Book your passage on an adventure sports cruise
Cruise liners are revolting. But a new breed of boutique ships is making floating holidays hip.
If you’d asked me five years ago if I’d ever go on a cruise, my short answer would have been, “No.” The longer answer would have been, “No. In fact, I’d rather eat my own head.” I saw cruise holidays as the pustulous zit on the otherwise perfect visage of the travel industry, the bluebottle in the delectable bouillabaisse of destinations around the world. On the subject of flies, they say if a billion flies eat shit it can’t be all bad, but as far as I was concerned, 27m people worldwide (the annual cruise market is worth an astonishing £28bn a year) were wrong, and cruise holidays were bad. Very bad.
Why the vitriol? If you’ve ever been in a harbour when a cruise liner hoves into view, you’ll understand the full horror of what happens next. These leviathans,
sometimes 18 storeys tall, disgorge their thousands of wobbly, sunburnt inmates into the port where they swarm around shops selling tat — never venturing even a yard off the tourist drags to bother finding out what exists beyond. And then, as quickly as they appeared, they’re gone, sailing off, belching noxious fumes, to swamp the next poor coastal town that’s got itself hooked on the easy dollars such cruises provide. It’s a sad fact that ports where liners dock almost invariably change for the worse as their economies adapt to cater to the two-hour attention spans of the cruise-liner passenger.
A case in point: earlier this year, I was in St George’s, the capital of Granada, which the great travel writer Patrick Leigh Fermor considered the prettiest town in the Caribbean. That was in the Fifties. Today, it remains a vision of elegant, pastel-painted homes with bougainvillea-clad balconies. But then in came a liner, dwarfing the town, casting long shadows. A genuine blot.
So far, so bad, and that’s before we even discuss life on board. As cruise liners get bigger, they’ve gone the full Vegas, adding ever more outlandish extras to entertain the passengers: think aquatic theatres, planetariums, nine-hole golf courses (OK, I made that last one up), but there’s one thing they forget. You’re still on board a ship, and you ain’t getting off it until it docks in the next tourist-trap harbour city. There have been over 200 disappearances from cruise liners in the last two decades — doubtless most were due to unfortunate incidences of drunken over-balancing, possibly a smattering of dastardly murders, too — but my money’s on some of them being unfortunates who couldn’t take another minute on board.
Is my aversion based on simple snobbery? Undoubtedly, but remember that cruises aren’t by any stretch the cheapest holidays. You can pay a fortune for the “privilege”. And yet, through gritted teeth I have to admit things are changing. This is a very public place to make my confession, but as of now, there’s the odd cruise — several, in fact — that I would definitely consider.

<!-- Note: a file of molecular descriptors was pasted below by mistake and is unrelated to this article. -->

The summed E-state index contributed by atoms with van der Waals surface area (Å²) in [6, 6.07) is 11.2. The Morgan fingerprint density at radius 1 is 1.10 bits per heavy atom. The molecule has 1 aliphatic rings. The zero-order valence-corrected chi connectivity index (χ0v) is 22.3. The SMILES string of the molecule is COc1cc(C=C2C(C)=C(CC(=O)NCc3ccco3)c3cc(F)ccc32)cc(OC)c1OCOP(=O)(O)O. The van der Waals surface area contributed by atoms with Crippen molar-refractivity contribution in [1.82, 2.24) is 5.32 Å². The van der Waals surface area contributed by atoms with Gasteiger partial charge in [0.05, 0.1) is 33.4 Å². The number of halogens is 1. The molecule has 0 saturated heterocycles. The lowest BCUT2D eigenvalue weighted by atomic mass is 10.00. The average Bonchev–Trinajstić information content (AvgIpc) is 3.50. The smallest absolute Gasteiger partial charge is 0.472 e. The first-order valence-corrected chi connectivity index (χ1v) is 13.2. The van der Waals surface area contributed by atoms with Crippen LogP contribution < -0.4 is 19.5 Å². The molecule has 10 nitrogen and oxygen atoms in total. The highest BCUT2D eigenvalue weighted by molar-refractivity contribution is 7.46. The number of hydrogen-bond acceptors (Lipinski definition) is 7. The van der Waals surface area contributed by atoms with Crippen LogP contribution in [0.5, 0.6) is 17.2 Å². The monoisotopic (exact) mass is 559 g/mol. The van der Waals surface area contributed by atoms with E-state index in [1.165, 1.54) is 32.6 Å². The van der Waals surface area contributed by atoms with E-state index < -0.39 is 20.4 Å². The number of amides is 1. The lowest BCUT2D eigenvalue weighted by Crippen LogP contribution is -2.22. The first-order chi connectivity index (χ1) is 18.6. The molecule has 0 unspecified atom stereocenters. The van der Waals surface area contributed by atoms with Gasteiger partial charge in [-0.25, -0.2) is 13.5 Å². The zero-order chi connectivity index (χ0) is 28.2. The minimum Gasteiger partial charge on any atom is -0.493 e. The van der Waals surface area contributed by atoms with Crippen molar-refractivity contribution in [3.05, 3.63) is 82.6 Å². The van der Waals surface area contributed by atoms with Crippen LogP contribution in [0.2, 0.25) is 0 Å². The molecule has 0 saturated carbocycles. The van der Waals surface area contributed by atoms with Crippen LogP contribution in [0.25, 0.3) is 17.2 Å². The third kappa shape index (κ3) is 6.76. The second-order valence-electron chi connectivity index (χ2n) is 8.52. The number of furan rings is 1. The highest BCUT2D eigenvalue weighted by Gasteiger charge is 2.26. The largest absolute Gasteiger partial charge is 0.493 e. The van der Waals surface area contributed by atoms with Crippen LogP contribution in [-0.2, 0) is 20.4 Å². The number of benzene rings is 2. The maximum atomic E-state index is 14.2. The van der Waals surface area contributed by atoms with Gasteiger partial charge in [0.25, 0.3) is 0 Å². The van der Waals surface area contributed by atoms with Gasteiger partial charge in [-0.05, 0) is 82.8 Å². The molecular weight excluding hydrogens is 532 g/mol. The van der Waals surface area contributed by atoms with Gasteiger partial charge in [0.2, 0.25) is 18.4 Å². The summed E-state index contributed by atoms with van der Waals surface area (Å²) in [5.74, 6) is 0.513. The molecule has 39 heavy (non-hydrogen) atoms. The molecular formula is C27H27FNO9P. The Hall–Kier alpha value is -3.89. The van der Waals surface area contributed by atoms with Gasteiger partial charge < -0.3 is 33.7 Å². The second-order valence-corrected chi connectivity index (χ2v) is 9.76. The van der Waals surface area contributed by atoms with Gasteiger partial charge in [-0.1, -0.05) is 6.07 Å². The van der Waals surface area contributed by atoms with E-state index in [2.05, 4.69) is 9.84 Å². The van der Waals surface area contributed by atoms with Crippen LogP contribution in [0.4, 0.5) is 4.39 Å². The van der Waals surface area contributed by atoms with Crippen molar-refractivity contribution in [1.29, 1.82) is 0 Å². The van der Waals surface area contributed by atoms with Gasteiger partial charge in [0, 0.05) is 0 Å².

The key is that size matters. A lot. In this case — if only in this case — smaller is better, and you want to look out for “expedition cruises”. These are aboard boats that visit wild and exotic places otherwise impossible to reach except by helicopter. You’re looking for a boat with a (nautical term ahoy) shallow draft, meaning it can navigate the shallower waters — closer inshore or up rivers — that other bigger boats cannot reach.
Exhibit A is True North ( truenorth.com.au), an expedition cruiser with a mere 18 cabins. Compare that with the
2,759 rooms on the recently launched Symphony of the Seas, complete with 10-storey high slide (shoot me now). True North explores such deeply cool parts of the world as the beautiful Kimberley coastline of Western Australia, Papua New Guinea and whale shark hotspot Cendrawasih Bay in Indonesia, where you can snorkel with the gentle giants. Guests go ashore in Zodiac inflatables or its on-board helicopter. It’s all pretty Thunderbirds.
Across the Pacific Ocean in Latin America, there’s Nomads of the Seas ( nomads.cl), which cruises the waters of dramatic Patagonia on wildlife, fly-fishing or heli-skiing voyages, again complete with two helicopters and even fewer passengers accommodated in just 14 double berths.
These ships are a prime pair in a growing portfolio, and the penny seems finally to have dropped that some clients ( Esquire readers, perhaps?) are more discerning. Expect a flotilla of what are essentially floating boutique hotels charting the almost unknown waters of the planet’s coolest coastlines any time soon, and I may just be on board. Just don’t call me Tom Cruise.
Tom Barber is a founder of the award-winning travel company originaltravel.co.uk
You can expect a flotilla of what are essentially floating boutique hotels charting the almost unknown waters of the planet’s coolest coastlines
Boutique cruise ship True North, left, sails the South Pacific and Indian oceans, while the Nomad of the Seas, right, cruises the South Atlantic